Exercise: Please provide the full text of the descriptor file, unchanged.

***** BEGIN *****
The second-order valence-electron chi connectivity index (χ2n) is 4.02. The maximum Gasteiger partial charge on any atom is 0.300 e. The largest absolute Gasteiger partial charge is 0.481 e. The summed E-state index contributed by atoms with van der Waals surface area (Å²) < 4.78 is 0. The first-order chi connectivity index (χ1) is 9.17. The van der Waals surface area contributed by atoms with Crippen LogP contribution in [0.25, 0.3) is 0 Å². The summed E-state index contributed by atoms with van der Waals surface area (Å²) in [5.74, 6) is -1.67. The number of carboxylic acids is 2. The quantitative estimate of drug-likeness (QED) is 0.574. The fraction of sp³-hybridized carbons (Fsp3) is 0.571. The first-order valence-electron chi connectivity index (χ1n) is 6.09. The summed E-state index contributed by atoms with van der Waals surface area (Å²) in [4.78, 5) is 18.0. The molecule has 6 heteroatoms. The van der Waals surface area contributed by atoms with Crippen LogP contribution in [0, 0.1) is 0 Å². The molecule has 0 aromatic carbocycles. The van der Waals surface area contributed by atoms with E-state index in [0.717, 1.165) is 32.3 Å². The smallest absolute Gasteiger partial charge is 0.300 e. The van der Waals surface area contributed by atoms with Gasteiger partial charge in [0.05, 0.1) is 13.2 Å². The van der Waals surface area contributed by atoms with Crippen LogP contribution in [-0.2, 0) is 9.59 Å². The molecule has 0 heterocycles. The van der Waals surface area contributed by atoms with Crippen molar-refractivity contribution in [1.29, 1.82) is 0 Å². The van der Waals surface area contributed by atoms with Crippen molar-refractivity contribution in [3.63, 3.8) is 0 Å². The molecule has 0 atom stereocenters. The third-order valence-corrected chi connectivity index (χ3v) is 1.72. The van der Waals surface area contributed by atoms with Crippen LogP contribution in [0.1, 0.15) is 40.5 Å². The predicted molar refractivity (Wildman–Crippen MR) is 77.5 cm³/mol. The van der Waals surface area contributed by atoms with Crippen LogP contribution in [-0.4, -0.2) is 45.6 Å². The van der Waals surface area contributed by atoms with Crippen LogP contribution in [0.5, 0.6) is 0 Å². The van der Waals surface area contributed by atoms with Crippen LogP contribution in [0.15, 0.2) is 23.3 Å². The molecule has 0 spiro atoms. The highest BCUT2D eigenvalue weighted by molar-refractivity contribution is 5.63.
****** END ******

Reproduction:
The second-order valence-electron chi connectivity index (χ2n) is 4.02. The maximum Gasteiger partial charge on any atom is 0.300 e. The largest absolute Gasteiger partial charge is 0.481 e. The summed E-state index contributed by atoms with van der Waals surface area (Å²) < 4.78 is 0. The first-order chi connectivity index (χ1) is 9.17. The van der Waals surface area contributed by atoms with Crippen LogP contribution in [0.25, 0.3) is 0 Å². The summed E-state index contributed by atoms with van der Waals surface area (Å²) in [5.74, 6) is -1.67. The number of carboxylic acids is 2. The quantitative estimate of drug-likeness (QED) is 0.574. The fraction of sp³-hybridized carbons (Fsp3) is 0.571. The first-order valence-electron chi connectivity index (χ1n) is 6.09. The summed E-state index contributed by atoms with van der Waals surface area (Å²) in [4.78, 5) is 18.0. The molecule has 6 heteroatoms. The van der Waals surface area contributed by atoms with Crippen LogP contribution in [0, 0.1) is 0 Å². The molecule has 0 aromatic carbocycles. The van der Waals surface area contributed by atoms with E-state index in [0.717, 1.165) is 32.3 Å². The smallest absolute Gasteiger partial charge is 0.300 e. The van der Waals surface area contributed by atoms with Gasteiger partial charge in [0.05, 0.1) is 13.2 Å². The van der Waals surface area contributed by atoms with Crippen LogP contribution in [-0.2, 0) is 9.59 Å². The molecule has 0 heterocycles. The van der Waals surface area contributed by atoms with Crippen molar-refractivity contribution in [1.29, 1.82) is 0 Å². The van der Waals surface area contributed by atoms with Crippen molar-refractivity contribution in [3.63, 3.8) is 0 Å². The molecule has 0 atom stereocenters. The third-order valence-corrected chi connectivity index (χ3v) is 1.72. The van der Waals surface area contributed by atoms with Crippen LogP contribution in [0.1, 0.15) is 40.5 Å². The predicted molar refractivity (Wildman–Crippen MR) is 77.5 cm³/mol. The van der Waals surface area contributed by atoms with Crippen LogP contribution in [-0.4, -0.2) is 45.6 Å². The van der Waals surface area contributed by atoms with Crippen LogP contribution in [0.5, 0.6) is 0 Å². The van der Waals surface area contributed by atoms with Crippen LogP contribution in [0.15, 0.2) is 23.3 Å². The molecule has 0 spiro atoms. The highest BCUT2D eigenvalue weighted by molar-refractivity contribution is 5.63.